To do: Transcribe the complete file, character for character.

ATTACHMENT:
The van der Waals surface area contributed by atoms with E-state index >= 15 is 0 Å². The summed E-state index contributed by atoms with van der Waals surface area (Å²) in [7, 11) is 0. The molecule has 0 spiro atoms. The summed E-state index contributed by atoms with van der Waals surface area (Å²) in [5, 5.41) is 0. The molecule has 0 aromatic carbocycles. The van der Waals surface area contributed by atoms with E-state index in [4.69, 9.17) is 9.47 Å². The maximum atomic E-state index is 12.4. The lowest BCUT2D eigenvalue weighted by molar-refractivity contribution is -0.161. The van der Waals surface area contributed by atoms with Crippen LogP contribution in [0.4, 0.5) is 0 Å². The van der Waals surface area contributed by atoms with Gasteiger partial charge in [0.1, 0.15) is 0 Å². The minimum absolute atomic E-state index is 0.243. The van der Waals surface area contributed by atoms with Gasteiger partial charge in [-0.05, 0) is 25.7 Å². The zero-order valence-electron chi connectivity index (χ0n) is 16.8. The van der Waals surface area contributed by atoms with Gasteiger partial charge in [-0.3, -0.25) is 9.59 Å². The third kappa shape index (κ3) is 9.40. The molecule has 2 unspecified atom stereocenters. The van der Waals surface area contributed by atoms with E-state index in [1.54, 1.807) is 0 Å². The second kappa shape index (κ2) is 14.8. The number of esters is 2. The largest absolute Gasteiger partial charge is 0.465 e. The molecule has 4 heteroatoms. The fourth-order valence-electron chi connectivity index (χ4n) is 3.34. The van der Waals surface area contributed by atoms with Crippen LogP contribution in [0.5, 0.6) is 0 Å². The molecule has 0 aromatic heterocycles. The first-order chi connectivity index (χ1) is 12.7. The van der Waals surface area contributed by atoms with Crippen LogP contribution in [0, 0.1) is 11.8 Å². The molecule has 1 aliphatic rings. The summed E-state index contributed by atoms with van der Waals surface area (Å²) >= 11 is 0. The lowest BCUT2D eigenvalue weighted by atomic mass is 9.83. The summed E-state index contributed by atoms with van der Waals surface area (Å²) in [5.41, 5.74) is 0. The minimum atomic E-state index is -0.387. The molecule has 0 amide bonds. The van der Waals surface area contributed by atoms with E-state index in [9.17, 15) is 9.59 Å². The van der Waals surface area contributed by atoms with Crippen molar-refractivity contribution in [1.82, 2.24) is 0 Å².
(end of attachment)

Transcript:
The van der Waals surface area contributed by atoms with E-state index >= 15 is 0 Å². The summed E-state index contributed by atoms with van der Waals surface area (Å²) in [7, 11) is 0. The molecule has 0 spiro atoms. The summed E-state index contributed by atoms with van der Waals surface area (Å²) in [5, 5.41) is 0. The molecule has 0 aromatic carbocycles. The van der Waals surface area contributed by atoms with E-state index in [4.69, 9.17) is 9.47 Å². The maximum atomic E-state index is 12.4. The lowest BCUT2D eigenvalue weighted by molar-refractivity contribution is -0.161. The van der Waals surface area contributed by atoms with Crippen LogP contribution in [0.4, 0.5) is 0 Å². The van der Waals surface area contributed by atoms with Gasteiger partial charge in [0.1, 0.15) is 0 Å². The minimum absolute atomic E-state index is 0.243. The van der Waals surface area contributed by atoms with Gasteiger partial charge in [-0.05, 0) is 25.7 Å². The zero-order valence-electron chi connectivity index (χ0n) is 16.8. The van der Waals surface area contributed by atoms with Gasteiger partial charge in [-0.3, -0.25) is 9.59 Å². The third kappa shape index (κ3) is 9.40. The molecule has 2 unspecified atom stereocenters. The van der Waals surface area contributed by atoms with E-state index in [1.54, 1.807) is 0 Å². The second kappa shape index (κ2) is 14.8. The number of esters is 2. The largest absolute Gasteiger partial charge is 0.465 e. The molecule has 4 heteroatoms. The fourth-order valence-electron chi connectivity index (χ4n) is 3.34. The van der Waals surface area contributed by atoms with Crippen LogP contribution in [0.5, 0.6) is 0 Å². The molecule has 0 aromatic heterocycles. The first-order chi connectivity index (χ1) is 12.7. The van der Waals surface area contributed by atoms with Crippen LogP contribution in [0, 0.1) is 11.8 Å². The molecule has 1 aliphatic rings. The summed E-state index contributed by atoms with van der Waals surface area (Å²) >= 11 is 0. The lowest BCUT2D eigenvalue weighted by atomic mass is 9.83. The summed E-state index contributed by atoms with van der Waals surface area (Å²) in [5.41, 5.74) is 0. The minimum atomic E-state index is -0.387. The molecule has 0 amide bonds. The van der Waals surface area contributed by atoms with E-state index in [9.17, 15) is 9.59 Å². The van der Waals surface area contributed by atoms with Crippen molar-refractivity contribution in [1.82, 2.24) is 0 Å².